If a url that was parsed and it now ready to be crawled again we will have to update it’s index. We need to check if the data was updated. It’s inefficient to compare the text of old and new page(saving it is also an overhead)Updating Logic –
1. We keep a hashed snapshot of the old page and not the complete content. Now to check if something has changed we compare the old and new snapshot.
2. Maintain a tree structure of the page. – for each structure maintain a value – calculated using the ascii of the content.Check the pdf for details.
SO  If one uses the AOPIC algorithm for selecting pages, then it’s fairly easy to avoid bot-traps of the infinite loop kind. Here is a summary of how AOPIC works:
1. Get a set of N seed pages.
2. Allocate X amount of credit to each page, such that each page has X/N credit (i.e. equal amount of credit) before crawling has started.
3. Select a page P, where the P has the highest amount of credit (or if all pages have the same amount of credit, then crawl a random page).
4. Crawl page P (let’s say that P had 100 credits when it was crawled).
5. Extract all the links from page P (let’s say there are 10 of them).
6. Set the credits of P to 0.
7. Take a 10% “tax” and allocate it to a Lambda page.
8. Allocate an equal amount of credits each link found on page P from P’s original credit – the tax: so  (100 (P credits) – 10 (10% tax))/10 (links) = 9 credits per each link.
9. Repeat from step 3.
Since the Lambda page continuously collects tax, eventually it will be the page with the largest amount of credit and we’ll have to “crawl” it. I say “crawl” in quotes, because we don’t actually make an HTTP request for the Lambda page, we just take its credits and distribute them equally to all of the pages in our database.
It maintains the URLs in the frontier and regurgitates them in some order whenever a crawler thread seeks a URL.
Two important considerations govern the order in which URLs are returned by the frontier. First, high-quality pages that change frequently should be prioritized for frequent crawling. Thus, the priority of a page should be a function of both its change rate and its quality (using some reasonable quality estimate). The combination is necessary because a large number of spam pages change completely on every fetch.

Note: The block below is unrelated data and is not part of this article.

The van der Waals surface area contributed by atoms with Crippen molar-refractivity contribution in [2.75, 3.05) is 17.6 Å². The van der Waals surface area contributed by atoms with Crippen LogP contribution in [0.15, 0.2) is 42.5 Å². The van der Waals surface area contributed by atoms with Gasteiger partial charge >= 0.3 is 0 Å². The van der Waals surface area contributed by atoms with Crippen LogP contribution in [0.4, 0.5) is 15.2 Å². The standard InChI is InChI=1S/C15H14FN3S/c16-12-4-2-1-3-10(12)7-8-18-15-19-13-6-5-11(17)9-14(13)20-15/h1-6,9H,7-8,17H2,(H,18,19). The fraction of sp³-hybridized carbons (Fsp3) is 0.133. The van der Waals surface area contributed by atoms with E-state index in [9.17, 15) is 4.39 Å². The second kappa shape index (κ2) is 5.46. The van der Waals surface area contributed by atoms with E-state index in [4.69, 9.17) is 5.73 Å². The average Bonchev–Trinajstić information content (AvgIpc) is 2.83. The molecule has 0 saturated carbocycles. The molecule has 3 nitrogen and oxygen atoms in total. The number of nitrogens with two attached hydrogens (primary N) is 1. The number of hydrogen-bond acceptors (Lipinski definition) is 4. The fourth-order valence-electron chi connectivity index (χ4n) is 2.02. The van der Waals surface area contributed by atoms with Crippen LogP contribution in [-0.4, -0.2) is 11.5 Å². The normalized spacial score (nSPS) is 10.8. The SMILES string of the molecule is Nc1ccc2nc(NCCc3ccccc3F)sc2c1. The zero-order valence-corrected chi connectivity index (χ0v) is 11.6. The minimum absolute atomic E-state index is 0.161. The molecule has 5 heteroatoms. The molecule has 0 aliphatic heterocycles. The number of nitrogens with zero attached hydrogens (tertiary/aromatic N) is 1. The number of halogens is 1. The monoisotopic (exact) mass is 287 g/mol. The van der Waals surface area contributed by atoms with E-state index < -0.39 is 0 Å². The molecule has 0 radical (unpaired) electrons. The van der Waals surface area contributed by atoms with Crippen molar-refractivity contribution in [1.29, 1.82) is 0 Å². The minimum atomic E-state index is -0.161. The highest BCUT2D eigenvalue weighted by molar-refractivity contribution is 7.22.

Since bot traps only give internal links credits and they rarely get credit from the outside, they will continually leak credits (from taxation) to the Lambda page. The Lambda page will distribute that credits out to all of the pages in the database evenly and upon each cycle the bot trap page will lose more and more credits, until it has so little credits that it almost never gets crawled again. This will not happen with good pages, because they often get credits from back-links found on other pages. This also results in a dynamic page rank and what you will notice is that any time you take a snapshot of your database, order the pages by the amount of credits they have, then they will most likely be ordered roughly according to their true page rank.
The second consideration is politeness: we must avoid repeated fetch requests to a host within a short time span. The likelihood of this is exacerbated because of a form of locality of reference: many URLs link to other URLs at the same host. As a result, a URL frontier implemented as a simple priority queue might result in a burst of fetch requests to a host. This might occur even if we were to constrain the crawler so that at most one thread could fetch from any single host at any time. A common heuristic is to insert a gap between successive fetch requests to a host that is an order of magnitude larger than the time taken for the most recent fetch from that host.

Priority Queue Dequeue Logic –

1. Count the back link – this will decide the page rank also. Combine this with  AOPIC algorithm.
For example – We may carry out a scrape and decide that all PDF file links are more important than DOCx files and thus get a higher priority. We may decide that top level domain links are more important than second level domain links .. e.g.:
Reference –
How to update the score for a page for which the link has been removed. This will hamper our page rank(although the crawler remains unaffected).